Tourist info centre likely to close
By Chad Ingram
Haliburton County will likely be closing
its tourist information centre on Highway 35.
It's just a matter of when.
Members of the county's tourism committee received a report on the future of the centre from tourism director Amanda Virtanen during a Jan. 13 committee meeting.
The county has leased the building, which is owned by the Haliburton Highlands Chamber of Commerce and located along the highway in Minden, for several years.
Its future has been discussed in recent years, alternatives including an offer from the Haliburton Forest of a log building. However, that option would have required the purchase of property. While the Highway 35 property that houses the county's EMS base was considered, it was determined the location was not suitable.
Options in the report received Wednesday included carrying on with the status quo, seeking a new location within the next year or calling it quits with the information centre as of May 1, moving the county's tourist information clerk to the municipality's office building on Newcastle Street.
The centre is used by visitors to get directions and pick up maps and brochures.
Foot traffic at the centre has dropped, Virtanen said at least partially due to the public's ability to find tourism information online.
Last year there were 3,700 visitors to the building, 30 per cent of whom Virtanen said were there solely to use the washroom.
The cost to operate the facility – exclusive of the salary of the tourism information clerk – was approximately $61,200. That included the wages of summer students, the lease and other operating costs.
Excluding the visitors who came just to use the washroom, Virtanen said this meant the cost for each customer engagement at the centre last year was $23.58, versus the .0003 cent per customer cost of each digital consumer impression the county makes online.
“Would we ever spend $62,000 on an ad that reaches 3,000 people?” Virtanen put it to committee members.
Noting that other small communities have been closing visitor information centres, Virtanen said distribution of guides and maps could be done out of the county office, as well as the county's library branches.
She said the county's Haliburton Highlands Roots clothing line is already sold on the Internet and could also be sold at locations of partner businesses and organizations throughout the county.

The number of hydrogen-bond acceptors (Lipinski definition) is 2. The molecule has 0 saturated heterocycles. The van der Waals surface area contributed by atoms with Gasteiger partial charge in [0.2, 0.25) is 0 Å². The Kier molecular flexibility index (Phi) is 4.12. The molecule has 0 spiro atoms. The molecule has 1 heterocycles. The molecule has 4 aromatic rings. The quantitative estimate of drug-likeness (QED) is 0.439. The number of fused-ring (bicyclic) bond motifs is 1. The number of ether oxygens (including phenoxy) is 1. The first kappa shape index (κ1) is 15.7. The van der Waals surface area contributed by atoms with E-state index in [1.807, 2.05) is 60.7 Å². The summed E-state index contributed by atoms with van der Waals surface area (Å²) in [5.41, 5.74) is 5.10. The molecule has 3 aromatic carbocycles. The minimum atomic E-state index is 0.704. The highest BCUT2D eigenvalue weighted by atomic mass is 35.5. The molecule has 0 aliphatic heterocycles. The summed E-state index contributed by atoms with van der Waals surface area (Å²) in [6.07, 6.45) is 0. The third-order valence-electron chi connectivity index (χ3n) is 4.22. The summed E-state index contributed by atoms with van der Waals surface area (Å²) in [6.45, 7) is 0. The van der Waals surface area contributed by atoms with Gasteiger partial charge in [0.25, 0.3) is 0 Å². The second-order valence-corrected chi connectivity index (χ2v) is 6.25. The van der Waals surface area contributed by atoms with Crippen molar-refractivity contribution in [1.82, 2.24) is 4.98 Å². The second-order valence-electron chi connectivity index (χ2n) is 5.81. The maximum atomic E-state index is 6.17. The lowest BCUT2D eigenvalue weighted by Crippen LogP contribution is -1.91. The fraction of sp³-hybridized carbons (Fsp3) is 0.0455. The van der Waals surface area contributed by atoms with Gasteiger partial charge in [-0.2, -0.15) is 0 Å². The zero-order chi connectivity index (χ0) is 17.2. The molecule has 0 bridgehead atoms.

Virtanen noted that part of her department's mandate is to “create demand for the Haliburton Highlands” and that people who do enter the info centre are here already.
Most councillors seemed supportive of closing the centre.
“Certainly, I think we're moving into the 21st century,” said Dysart et al Reeve Murray Fearrey, noting that most people now do their travel research online and that people who enter the centre are already in the community. “It's just not serving its purpose anymore.”
Fearrey said an elaborate visitors' centre, if it was feasible, would be another matter, but he didn't see much point in keeping the small facility open.
“You're becoming a victim of your own success,” Minden Hills Reeve Brent Devolin told Virtanen, indicating the digital shift the county has taken since she came on board nearly three years ago meant that fewer people had use for the centre.
Like many, Devolin said he now finds all the travel and tourist information he requires online.
“I don't go in to any of those kiosks,” Devolin said.
It was the same story for Algonquin Highlands Reeve and County Warden Carol Moffatt.
“Anymore, I don't go into them,” she said.
Moffatt did note, however, that the county needed to be careful not to alienate seniors who may not be computer-savvy and noted that the county building does not provide ample parking.
Highlands East Deputy-reeve Suzanne Partridge said when she is travelling, “The only reason I use the visitor centre is for the washroom.”
“Tim Hortons are everywhere,” Fearrey said.
“I travel extensively and I use them all the time,” said committee member Bruce Ballentine, who stressed that people at least needed a kiosk where they could pick up information.
Devolin suggested having self-serve kiosks along highways, although Moffatt pointed out such kiosks were once operated by the now-defunct Haliburton Highlands Trails and Tours Network.
Moffatt said the concept was outdated and stressed that even self-serve kiosks required staff to stock them with material. She noted they are also susceptible to vandalism.
Ultimately, the committee voted to forgo any recommendation and defer the conversation to a full meeting of county council Jan. 27.